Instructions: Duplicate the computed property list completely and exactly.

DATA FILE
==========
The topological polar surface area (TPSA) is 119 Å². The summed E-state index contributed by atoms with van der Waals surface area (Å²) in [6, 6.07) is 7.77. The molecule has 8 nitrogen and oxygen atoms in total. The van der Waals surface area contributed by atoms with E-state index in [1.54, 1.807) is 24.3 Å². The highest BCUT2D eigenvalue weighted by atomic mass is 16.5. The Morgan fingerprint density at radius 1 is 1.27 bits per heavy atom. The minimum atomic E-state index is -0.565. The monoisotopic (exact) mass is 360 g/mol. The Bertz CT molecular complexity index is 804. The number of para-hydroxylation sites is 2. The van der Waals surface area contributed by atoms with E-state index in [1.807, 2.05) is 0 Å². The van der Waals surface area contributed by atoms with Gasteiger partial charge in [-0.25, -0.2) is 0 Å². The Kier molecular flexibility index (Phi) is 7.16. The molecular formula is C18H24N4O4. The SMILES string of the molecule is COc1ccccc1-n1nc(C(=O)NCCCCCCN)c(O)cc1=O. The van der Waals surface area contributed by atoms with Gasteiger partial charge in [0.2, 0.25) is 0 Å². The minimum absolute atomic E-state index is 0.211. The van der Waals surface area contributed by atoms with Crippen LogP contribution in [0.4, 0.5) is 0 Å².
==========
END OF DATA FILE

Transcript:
The topological polar surface area (TPSA) is 119 Å². The summed E-state index contributed by atoms with van der Waals surface area (Å²) in [6, 6.07) is 7.77. The molecule has 8 nitrogen and oxygen atoms in total. The van der Waals surface area contributed by atoms with E-state index in [1.54, 1.807) is 24.3 Å². The highest BCUT2D eigenvalue weighted by atomic mass is 16.5. The Morgan fingerprint density at radius 1 is 1.27 bits per heavy atom. The minimum atomic E-state index is -0.565. The monoisotopic (exact) mass is 360 g/mol. The Bertz CT molecular complexity index is 804. The number of para-hydroxylation sites is 2. The van der Waals surface area contributed by atoms with E-state index in [1.807, 2.05) is 0 Å². The van der Waals surface area contributed by atoms with Gasteiger partial charge in [-0.25, -0.2) is 0 Å². The Kier molecular flexibility index (Phi) is 7.16. The molecular formula is C18H24N4O4. The SMILES string of the molecule is COc1ccccc1-n1nc(C(=O)NCCCCCCN)c(O)cc1=O. The van der Waals surface area contributed by atoms with Gasteiger partial charge in [0.2, 0.25) is 0 Å². The minimum absolute atomic E-state index is 0.211. The van der Waals surface area contributed by atoms with Crippen LogP contribution in [0.4, 0.5) is 0 Å².